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Dropbox Is Set for a Turnaround

This Seth Klarman pick seems undervalued by my estimates

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May 20, 2022
  • Dropbox has over 17 million paying users. 
  • They forecast $1 billion in free cash flow by 2024. 
  • Value investor Seth Klarman was buying shares in Q1.
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When Dropbox (

DBX, Financial) was founded in 2007, it was a real game-changer when it came to cloud-based file storage. Since then, though, the company's moat has been eroded away as many competitors entered the market, from Alphabet's (GOOG, Financial)(GOOGL, Financial) Google Drive to Microsoft's (MSFT, Financial) OneDrive, Apple's (AAPL, Financial) iCloud and much more. This slew of competitors has left Dropbox to be considered irrelevant by many.

The company's stock went public in 2018 at $30 per share, and since then the share price has slid down by 25%, with some volatility in between. However, Dropbox has continued to grow revenue and generate strong cash flow. Their acquisition of e-signature software HelloSign in 2019 is now paying dividends as product adoption is commonplace.


Given these factors, Dropbox seems set for a turnaround, in my view. I have value investor

Seth Klarman (Trades, Portfolio) to thank for putting this stock on my radar; when I was browsing 13F reports for the first quarter of 2022, I noticed that Klarman's firm was buying Dropbox shares in the first quarter, during which shares traded for an average price of $23 apiece.

Investors should be aware that 13F reports do not provide a complete picture of a guru’s holdings. They include only a snapshot of long equity positions in U.S.-listed stocks and American depository receipts as of the quarter’s end. They do not include short positions, non-ADR international holdings or other types of securities. However, even this limited filing can provide valuable information.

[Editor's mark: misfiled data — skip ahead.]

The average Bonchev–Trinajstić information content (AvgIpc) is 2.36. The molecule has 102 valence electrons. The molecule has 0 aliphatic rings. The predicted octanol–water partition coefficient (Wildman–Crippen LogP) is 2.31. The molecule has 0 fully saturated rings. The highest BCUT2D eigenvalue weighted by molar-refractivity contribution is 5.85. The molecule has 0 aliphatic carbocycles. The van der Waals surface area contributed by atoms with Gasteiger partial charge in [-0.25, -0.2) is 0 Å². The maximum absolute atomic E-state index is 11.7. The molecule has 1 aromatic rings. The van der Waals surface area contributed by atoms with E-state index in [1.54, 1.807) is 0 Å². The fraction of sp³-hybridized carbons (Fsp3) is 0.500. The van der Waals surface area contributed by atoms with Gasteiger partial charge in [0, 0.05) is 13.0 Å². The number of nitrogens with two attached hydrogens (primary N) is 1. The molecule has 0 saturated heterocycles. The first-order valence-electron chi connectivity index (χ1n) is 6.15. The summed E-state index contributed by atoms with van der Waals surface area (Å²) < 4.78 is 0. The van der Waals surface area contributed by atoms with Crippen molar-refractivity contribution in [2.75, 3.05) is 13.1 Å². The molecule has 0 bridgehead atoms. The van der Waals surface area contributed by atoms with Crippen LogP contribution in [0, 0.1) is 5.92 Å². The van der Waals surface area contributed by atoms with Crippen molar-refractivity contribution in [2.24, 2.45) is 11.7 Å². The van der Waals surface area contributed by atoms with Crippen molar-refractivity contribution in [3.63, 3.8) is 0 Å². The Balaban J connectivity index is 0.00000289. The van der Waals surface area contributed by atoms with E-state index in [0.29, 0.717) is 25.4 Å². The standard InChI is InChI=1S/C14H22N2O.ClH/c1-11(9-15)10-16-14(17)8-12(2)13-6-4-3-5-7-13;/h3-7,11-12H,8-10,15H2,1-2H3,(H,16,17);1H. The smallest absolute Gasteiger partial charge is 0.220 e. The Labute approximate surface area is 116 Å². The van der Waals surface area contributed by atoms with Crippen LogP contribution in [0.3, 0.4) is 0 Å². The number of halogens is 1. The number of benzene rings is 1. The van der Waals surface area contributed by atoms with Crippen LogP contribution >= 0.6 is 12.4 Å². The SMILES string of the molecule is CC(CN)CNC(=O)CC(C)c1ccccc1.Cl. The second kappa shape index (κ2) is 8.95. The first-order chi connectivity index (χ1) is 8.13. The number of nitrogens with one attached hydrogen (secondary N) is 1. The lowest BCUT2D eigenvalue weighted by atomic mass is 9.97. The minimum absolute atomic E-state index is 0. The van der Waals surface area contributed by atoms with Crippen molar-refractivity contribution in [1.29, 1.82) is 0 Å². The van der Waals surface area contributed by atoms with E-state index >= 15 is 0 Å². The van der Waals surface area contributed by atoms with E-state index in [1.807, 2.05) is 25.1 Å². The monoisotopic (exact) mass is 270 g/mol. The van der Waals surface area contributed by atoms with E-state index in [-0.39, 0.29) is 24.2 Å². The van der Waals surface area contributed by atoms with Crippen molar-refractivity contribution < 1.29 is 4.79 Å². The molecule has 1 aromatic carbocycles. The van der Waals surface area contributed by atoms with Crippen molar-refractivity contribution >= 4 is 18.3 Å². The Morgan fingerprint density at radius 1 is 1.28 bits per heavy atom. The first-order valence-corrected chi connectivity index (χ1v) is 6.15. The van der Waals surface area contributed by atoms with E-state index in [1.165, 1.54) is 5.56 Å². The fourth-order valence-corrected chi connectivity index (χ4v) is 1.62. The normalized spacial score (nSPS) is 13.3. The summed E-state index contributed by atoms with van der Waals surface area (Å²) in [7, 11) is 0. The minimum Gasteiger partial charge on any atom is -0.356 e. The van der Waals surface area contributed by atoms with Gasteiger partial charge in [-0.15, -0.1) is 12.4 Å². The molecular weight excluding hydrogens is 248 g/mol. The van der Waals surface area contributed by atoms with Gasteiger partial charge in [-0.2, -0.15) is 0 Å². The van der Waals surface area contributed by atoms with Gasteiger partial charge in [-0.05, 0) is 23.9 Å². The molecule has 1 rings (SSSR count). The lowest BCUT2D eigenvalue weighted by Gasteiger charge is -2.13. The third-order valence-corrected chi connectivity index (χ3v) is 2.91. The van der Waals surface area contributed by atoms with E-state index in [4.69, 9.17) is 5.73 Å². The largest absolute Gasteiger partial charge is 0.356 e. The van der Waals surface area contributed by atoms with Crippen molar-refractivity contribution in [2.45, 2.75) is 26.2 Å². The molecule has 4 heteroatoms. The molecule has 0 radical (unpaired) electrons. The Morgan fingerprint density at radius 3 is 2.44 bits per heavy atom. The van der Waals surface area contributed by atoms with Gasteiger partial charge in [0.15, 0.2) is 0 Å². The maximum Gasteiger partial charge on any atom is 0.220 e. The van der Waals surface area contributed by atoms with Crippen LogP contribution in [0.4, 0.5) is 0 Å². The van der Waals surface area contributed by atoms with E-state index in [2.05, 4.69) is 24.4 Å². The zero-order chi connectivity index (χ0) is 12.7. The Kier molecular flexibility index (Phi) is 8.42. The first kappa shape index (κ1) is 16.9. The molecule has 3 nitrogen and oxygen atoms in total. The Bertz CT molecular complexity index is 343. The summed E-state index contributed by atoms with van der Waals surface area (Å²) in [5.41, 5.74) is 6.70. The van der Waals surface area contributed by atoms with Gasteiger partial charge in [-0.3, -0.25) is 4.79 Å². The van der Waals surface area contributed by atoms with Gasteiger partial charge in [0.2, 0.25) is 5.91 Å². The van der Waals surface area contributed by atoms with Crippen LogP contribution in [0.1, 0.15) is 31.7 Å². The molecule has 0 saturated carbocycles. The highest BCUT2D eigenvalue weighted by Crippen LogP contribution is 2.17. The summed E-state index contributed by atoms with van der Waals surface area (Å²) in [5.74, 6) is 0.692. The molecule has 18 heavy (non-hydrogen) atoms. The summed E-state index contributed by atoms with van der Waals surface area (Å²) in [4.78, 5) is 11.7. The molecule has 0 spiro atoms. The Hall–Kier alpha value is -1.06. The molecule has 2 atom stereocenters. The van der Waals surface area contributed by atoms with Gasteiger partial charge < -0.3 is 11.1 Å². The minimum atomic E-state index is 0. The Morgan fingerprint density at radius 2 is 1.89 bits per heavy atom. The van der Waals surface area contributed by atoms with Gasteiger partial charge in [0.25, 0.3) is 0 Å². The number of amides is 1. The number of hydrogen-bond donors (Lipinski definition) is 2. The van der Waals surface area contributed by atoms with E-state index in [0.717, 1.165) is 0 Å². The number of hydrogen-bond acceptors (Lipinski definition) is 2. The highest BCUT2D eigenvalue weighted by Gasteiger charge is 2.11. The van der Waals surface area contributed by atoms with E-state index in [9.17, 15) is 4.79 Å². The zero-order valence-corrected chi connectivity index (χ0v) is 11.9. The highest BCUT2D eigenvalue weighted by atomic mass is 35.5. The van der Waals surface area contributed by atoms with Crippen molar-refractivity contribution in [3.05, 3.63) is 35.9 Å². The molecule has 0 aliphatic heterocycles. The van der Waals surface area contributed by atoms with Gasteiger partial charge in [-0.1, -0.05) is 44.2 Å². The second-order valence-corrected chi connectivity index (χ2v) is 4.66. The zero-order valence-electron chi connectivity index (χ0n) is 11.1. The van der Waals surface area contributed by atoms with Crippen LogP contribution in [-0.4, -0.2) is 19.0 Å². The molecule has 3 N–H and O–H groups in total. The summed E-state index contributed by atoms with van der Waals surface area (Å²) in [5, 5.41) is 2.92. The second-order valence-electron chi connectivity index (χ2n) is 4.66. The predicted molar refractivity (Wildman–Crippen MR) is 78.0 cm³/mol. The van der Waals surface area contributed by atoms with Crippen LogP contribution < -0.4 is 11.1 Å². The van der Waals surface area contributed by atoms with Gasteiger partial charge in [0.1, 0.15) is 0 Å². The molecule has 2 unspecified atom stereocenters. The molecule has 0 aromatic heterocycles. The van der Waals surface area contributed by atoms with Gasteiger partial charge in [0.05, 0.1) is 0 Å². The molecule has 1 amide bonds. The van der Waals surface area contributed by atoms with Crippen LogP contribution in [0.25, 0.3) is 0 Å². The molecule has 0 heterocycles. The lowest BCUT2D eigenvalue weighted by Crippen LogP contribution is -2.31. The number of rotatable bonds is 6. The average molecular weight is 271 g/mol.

Business model

Dropbox is most well known for their cloud-based file storage solution, which has over 700 million registered users. Their “Freemium” model, which offered free storage with paid upgrades, was innovative at the time and allowed them to spread to a vast number of users. However, as more companies entered the file storage market, this squeezed active users and the company had to diversify.

Today, they offer a suite of business/productivity applications which include Team Collaboration, Content Management, Secure Sharing, Content Backs and of course e-signatures. Operating with a “Land and Expand” model, they let their organic adoption “land” into companies before expanding further.

They have 17 million paying users and 80% of these use dropbox for work, which gives them a significant market opportunity.

Growing financials

Dropbox's most recently reported full-year financial results were for fiscal 2021. Revenue for the year came in at a healthy $2.16 billion, up 12.7% year over year, while average revenue per paying user increased to $133.73, up from $128.5 in the prior year, which is a great sign.


The company operates with a very high gross margin of 79.4%, which was up slightly from 78.3% in the prior year. Their GAAP operating margin came in at 12.7%, down slightly from 14.5% in the prior year.


In 2020, Dropbox decided to shift to a “Virtual First Work Model," which gave them a large impairment of $398 million in the fourth quarter of 2020 and resulted in a net loss of $256 million for the year. However, by 2021, net income bounced back to $335.8 million.

The company also generated strong free cash flow of $708 million for fiscal 2021 and is expecting $1 billion in free cash flow by fiscal 2024.

Dropbox has also announced share buybacks, authorizing the purchase of $1.2 billion worth of stock. This is a great sign and testament to management's faith in both the business model and valuation.


In terms of valuation, the company is trading at a low enterprise-value-to-Ebitda ratio of 17, which is cheaper than average for the past couple of years.


The GF Value line warns the stock is a "possible value trap" because, while it is undervalued, it could be in financial distress or show signs of long-term decline.


Dropbox is one of those surprising companies that you might think is irrelevant, but then see they still have 17 million paying users and an evolving business model that is focused on growth. The company’s financials are also improving, and the stock looks to be undervalued, so overall, I believe this could be a strong pick for the long-term.

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I/we have no positions in any stocks mentioned, and have no plans to buy any new positions in the stocks mentioned within the next 72 hours. Click for the complete disclosure
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